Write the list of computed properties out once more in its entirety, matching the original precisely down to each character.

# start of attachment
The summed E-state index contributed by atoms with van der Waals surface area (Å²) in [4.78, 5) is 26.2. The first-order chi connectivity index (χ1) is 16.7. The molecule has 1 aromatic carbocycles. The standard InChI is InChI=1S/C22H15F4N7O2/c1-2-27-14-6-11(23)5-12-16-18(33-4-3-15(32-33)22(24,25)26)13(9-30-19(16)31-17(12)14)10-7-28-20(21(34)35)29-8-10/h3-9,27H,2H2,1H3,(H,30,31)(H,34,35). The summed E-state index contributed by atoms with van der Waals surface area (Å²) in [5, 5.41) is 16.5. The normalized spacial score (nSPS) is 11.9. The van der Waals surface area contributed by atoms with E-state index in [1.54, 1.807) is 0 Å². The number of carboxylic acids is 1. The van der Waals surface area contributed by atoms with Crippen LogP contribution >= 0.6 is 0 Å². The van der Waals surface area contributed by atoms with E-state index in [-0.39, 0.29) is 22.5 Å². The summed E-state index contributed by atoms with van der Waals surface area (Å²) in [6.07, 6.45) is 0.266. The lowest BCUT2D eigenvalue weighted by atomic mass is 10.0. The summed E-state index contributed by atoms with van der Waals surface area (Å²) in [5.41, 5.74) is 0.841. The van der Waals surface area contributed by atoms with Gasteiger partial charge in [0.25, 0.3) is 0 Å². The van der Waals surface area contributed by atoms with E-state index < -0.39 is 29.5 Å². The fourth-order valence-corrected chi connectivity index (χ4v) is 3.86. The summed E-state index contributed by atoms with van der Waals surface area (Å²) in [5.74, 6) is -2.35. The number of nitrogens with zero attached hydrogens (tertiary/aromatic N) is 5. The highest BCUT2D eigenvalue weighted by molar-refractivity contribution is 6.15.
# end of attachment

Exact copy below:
The summed E-state index contributed by atoms with van der Waals surface area (Å²) in [4.78, 5) is 26.2. The first-order chi connectivity index (χ1) is 16.7. The molecule has 1 aromatic carbocycles. The standard InChI is InChI=1S/C22H15F4N7O2/c1-2-27-14-6-11(23)5-12-16-18(33-4-3-15(32-33)22(24,25)26)13(9-30-19(16)31-17(12)14)10-7-28-20(21(34)35)29-8-10/h3-9,27H,2H2,1H3,(H,30,31)(H,34,35). The summed E-state index contributed by atoms with van der Waals surface area (Å²) in [5, 5.41) is 16.5. The normalized spacial score (nSPS) is 11.9. The van der Waals surface area contributed by atoms with E-state index in [1.54, 1.807) is 0 Å². The number of carboxylic acids is 1. The van der Waals surface area contributed by atoms with Crippen LogP contribution >= 0.6 is 0 Å². The van der Waals surface area contributed by atoms with E-state index in [-0.39, 0.29) is 22.5 Å². The summed E-state index contributed by atoms with van der Waals surface area (Å²) in [6.07, 6.45) is 0.266. The lowest BCUT2D eigenvalue weighted by atomic mass is 10.0. The summed E-state index contributed by atoms with van der Waals surface area (Å²) in [5.41, 5.74) is 0.841. The van der Waals surface area contributed by atoms with Gasteiger partial charge in [0.25, 0.3) is 0 Å². The van der Waals surface area contributed by atoms with E-state index < -0.39 is 29.5 Å². The fourth-order valence-corrected chi connectivity index (χ4v) is 3.86. The summed E-state index contributed by atoms with van der Waals surface area (Å²) in [5.74, 6) is -2.35. The number of nitrogens with zero attached hydrogens (tertiary/aromatic N) is 5. The highest BCUT2D eigenvalue weighted by molar-refractivity contribution is 6.15.